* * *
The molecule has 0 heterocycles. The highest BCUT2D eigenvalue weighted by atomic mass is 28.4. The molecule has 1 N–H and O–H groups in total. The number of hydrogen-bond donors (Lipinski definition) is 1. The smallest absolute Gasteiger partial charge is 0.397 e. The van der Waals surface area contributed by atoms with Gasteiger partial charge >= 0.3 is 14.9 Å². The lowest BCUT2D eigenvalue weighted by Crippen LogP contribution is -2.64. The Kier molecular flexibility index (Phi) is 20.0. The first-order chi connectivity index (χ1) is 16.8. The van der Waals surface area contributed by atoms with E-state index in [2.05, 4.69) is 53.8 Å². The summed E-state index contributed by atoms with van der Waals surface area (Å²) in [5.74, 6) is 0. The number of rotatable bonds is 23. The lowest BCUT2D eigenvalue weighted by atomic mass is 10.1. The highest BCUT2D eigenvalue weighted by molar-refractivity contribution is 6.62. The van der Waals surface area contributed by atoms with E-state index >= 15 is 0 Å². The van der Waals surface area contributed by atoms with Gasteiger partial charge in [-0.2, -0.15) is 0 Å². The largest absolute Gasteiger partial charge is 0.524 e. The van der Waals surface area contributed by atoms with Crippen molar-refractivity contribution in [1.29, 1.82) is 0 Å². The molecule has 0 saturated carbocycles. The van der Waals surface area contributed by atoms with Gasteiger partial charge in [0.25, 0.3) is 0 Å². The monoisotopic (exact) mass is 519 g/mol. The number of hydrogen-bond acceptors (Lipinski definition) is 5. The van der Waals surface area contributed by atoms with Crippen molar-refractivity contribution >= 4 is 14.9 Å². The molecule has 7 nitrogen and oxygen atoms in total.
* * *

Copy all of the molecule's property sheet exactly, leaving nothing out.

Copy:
The molecule has 0 heterocycles. The highest BCUT2D eigenvalue weighted by atomic mass is 28.4. The molecule has 1 N–H and O–H groups in total. The number of hydrogen-bond donors (Lipinski definition) is 1. The smallest absolute Gasteiger partial charge is 0.397 e. The van der Waals surface area contributed by atoms with Gasteiger partial charge >= 0.3 is 14.9 Å². The lowest BCUT2D eigenvalue weighted by Crippen LogP contribution is -2.64. The Kier molecular flexibility index (Phi) is 20.0. The first-order chi connectivity index (χ1) is 16.8. The van der Waals surface area contributed by atoms with E-state index in [2.05, 4.69) is 53.8 Å². The summed E-state index contributed by atoms with van der Waals surface area (Å²) in [5.74, 6) is 0. The number of rotatable bonds is 23. The lowest BCUT2D eigenvalue weighted by atomic mass is 10.1. The highest BCUT2D eigenvalue weighted by molar-refractivity contribution is 6.62. The van der Waals surface area contributed by atoms with E-state index >= 15 is 0 Å². The van der Waals surface area contributed by atoms with Gasteiger partial charge in [-0.2, -0.15) is 0 Å². The largest absolute Gasteiger partial charge is 0.524 e. The van der Waals surface area contributed by atoms with Crippen molar-refractivity contribution in [1.29, 1.82) is 0 Å². The molecule has 0 saturated carbocycles. The van der Waals surface area contributed by atoms with Gasteiger partial charge in [0.25, 0.3) is 0 Å². The monoisotopic (exact) mass is 519 g/mol. The number of hydrogen-bond acceptors (Lipinski definition) is 5. The van der Waals surface area contributed by atoms with Crippen molar-refractivity contribution >= 4 is 14.9 Å². The molecule has 7 nitrogen and oxygen atoms in total.